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abstracts & posters

TCD with Transfusions Changing to Hydroxyurea (TWiTCH): Hydroxyurea Therapy As an Alternative to Transfusions for Primary Stroke Prevention in Children with Sickle Cell Anemia

key information

source: American Society of Hematology

year: 2015

authors: Russell E. Ware, Barry R Davis, William H Schultz, Clark Brown, Banu Aygun, Sharada A. Sarnaik, Isaac Odame, Beng Fuh, Alex George, William Owen, Lori Luchtman-Jones, Zora R. Rogers, Lee Hilliard, Cynthia Gauger, Connie M. Piccone, Margaret T. Lee, Janet Kwiatkowski, Sherron Jackson, Scott T. Miller, Carla W Roberts, Matthew M. Heeney, Theodosia A. Kalfa, Stephen C Nelson, Hamayun Imran, Kerri A Nottage, Ofelia A. Alvarez, Melissa Rhodes, Alexis A. Thompson, Jennifer Rothman, Kathleen J. Helton, Donna Roberts, Jamie Coleman, Melanie J Bonner, Abdullah Kutlar, Niren Patel, John C Wood, Linda Piller, Peng Wei, Judy Luden, Nicole A. Mortier, Susan Stuber, Naomi L.C. Luban, Alan R. Cohen, Sara L Pressel, Robert J. Adams


Transcranial Doppler (TCD) screening in children with sickle cell anemia (SCA) identifies abnormally elevated cerebral artery flow velocities that confer an elevated risk for primary stroke. Chronic transfusions offer effective stroke prophylaxis in this setting, but must be continued indefinitely and lead to transfusional iron overload. An alternative treatment strategy that offers similar effective protection against primary stroke, and provides control of iron overload, is needed. TCD With Transfusions Changing to Hydroxyurea (TWiTCH, NCT01425307) was an NHLBI-funded Phase III multicenter randomized clinical trial comparing 24-months of standard treatment (transfusions) to alternative treatment (hydroxyurea) in children with SCA and abnormal TCD velocities. All eligible children had received at least 12 months of transfusions. TWiTCH had a non-inferiority trial design; the primary study endpoint was the 24-month TCD velocity obtained from a linear mixed model, controlling for baseline (enrollment) values, with a non-inferiority margin of 15 cm/sec. The transfusion arm maintained children at HbS <30%; an elevated liver iron concentration (LIC) identified by R2 MRI FerriScan® was managed with chelation. The hydroxyurea arm included an overlap period with transfusions until a stable maximum tolerated dose (MTD) of hydroxyurea was reached; transfusions were then replaced by serial phlebotomy to reduce iron overload. In both arms, TCD velocities were obtained every 12 weeks and reviewed centrally, with local investigators masked to the results. A centralized TCD alert algorithm monitored changes from enrollment velocities. A total of 159 children were enrolled but 38 failed screening due primarily to severe vasculopathy on brain MRA or inadequate TCD exams; 121 children were randomized (61 to transfusions, 60 to hydroxyurea) with balanced characteristics including enrollment maximum TCD velocities (145 ± 21 versus 145 ± 26 cm/sec), age, duration of transfusions, serum ferritin, and LIC. Study participants randomized to transfusions maintained an average HbS <30% throughout the study, while those on hydroxyurea reached MTD after 7 ± 2 months at an average dose of 27 mg/kg/day, with expected hematological changes including HbF ~25% throughout the treatment period. After 37% of the participants exited the study, a scheduled interim analysis suggested the primary study endpoint was likely to be achieved. NHLBI allowed the study to continue until 50% of the children exited, at which time the statistical analysis was confirmed and the study was terminated; all remaining participants moved to the exit phase. The final analysis included 42 on the transfusion arm who completed all treatment, 11 with truncated treatment, and 8 withdrawn; the hydroxyurea arm included 41 who completed all treatment, 13 with truncated treatment, and 6 withdrawn. The final calculated TCD velocities (mean ± standard error) in the transfusion and hydroxyurea arms were 143 ± 1.6 and 138 ± 1.6 cm/sec, respectively; by intention-to-treat analysis, the p-value for non-inferiority = 8.82 x 10-16 and by post-hoc analysis the p-value for superiority = 0.046. Among 29 new neurological events, all centrally adjudicated by masked reviewers, there were no strokes but 6 transient ischemic attacks (3 in each arm). One child (transfusion arm) was withdrawn per the TCD alert algorithm after developing on-study TCD velocities >240 cm/sec. Exit brain MRI/MRA exams documented no new parenchymal abnormalities but one child (transfusion arm) developed new vasculopathy. Sickle cell related serious adverse events were more common in the hydroxyurea arm than the transfusion arm (23 to 15), but none was related to study treatment or study procedures. Iron overload improved more in the hydroxyurea arm than in the transfusion arm, with a greater average change in serum ferritin (-1085 compared to -38 ng/mL, p<0.001) and LIC (average -1.9 compared to +2.4 mg/g dry weight liver, p=0.001). In the multicenter Phase III TWiTCH trial, which treated children with SCA and abnormal TCD velocities but without severe MRA vasculopathy, hydroxyurea at MTD was non-inferior and possibly superior to chronic transfusions for maintaining TCD velocities. Serial phlebotomy effectively managed iron overload. Hydroxyurea may represent an effective alternative to indefinite transfusions for the prevention of primary stroke in this high risk population.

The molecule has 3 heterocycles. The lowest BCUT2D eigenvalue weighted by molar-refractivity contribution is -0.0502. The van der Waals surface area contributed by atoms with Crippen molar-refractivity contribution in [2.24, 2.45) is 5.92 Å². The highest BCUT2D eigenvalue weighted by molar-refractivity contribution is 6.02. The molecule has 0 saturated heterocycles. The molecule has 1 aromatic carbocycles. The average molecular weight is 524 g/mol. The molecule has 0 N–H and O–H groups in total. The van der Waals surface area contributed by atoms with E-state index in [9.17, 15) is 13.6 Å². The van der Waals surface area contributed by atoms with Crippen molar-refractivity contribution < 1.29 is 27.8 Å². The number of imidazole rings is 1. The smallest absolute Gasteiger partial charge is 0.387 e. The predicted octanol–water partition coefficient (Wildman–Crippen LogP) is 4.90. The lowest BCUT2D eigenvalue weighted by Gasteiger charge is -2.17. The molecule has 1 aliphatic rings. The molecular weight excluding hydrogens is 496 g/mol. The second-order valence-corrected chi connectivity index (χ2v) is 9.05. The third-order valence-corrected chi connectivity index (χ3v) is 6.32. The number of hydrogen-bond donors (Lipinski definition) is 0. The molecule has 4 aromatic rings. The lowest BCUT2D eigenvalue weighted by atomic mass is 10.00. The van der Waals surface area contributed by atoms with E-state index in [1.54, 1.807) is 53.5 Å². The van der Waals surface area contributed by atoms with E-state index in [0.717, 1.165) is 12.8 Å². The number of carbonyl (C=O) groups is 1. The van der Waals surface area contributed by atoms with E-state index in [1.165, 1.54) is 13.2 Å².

organization: Cincinnati Children's Hospital Medical Center; University of Texas School of Public Health; Children's Healthcare of Atlanta; Emory University, Atlanta; Cohen Children's Medical Center of New York; Children's Hosp. of Michigan; University of Toronto; The Hospital for Sick Children, Toronto; East Carolina University; Baylor College of Medicine, Houston; Children's Hospital of the King's Daughters; UT Southwestern, Dallas; University of Alabama at Birmingham; Nemours, Jacksonville; Case Western Reserve University, Cleveland; Columbia University; Children's Hospital of Philadelphia; Medical University of South Carolina, Charleston; SUNY - Downstate, Brooklyn; Boston Children's Hospital; Harvard Medical School, Boston; Children,s Hospitals and Clinics of Minnesota; University of South Alabama; Children's and Women's Hospital, Mobile, AL; St. Jude Children's Research Hospital, Memphis; Univ. of Miami School of Med.; University of Mississippi Medical Center; Ann & Robert H. Lurie Children's Hospital of Chicago; Duke University Medical Center, Durham; Georgia Regents University; Children's Hospital Los Angeles.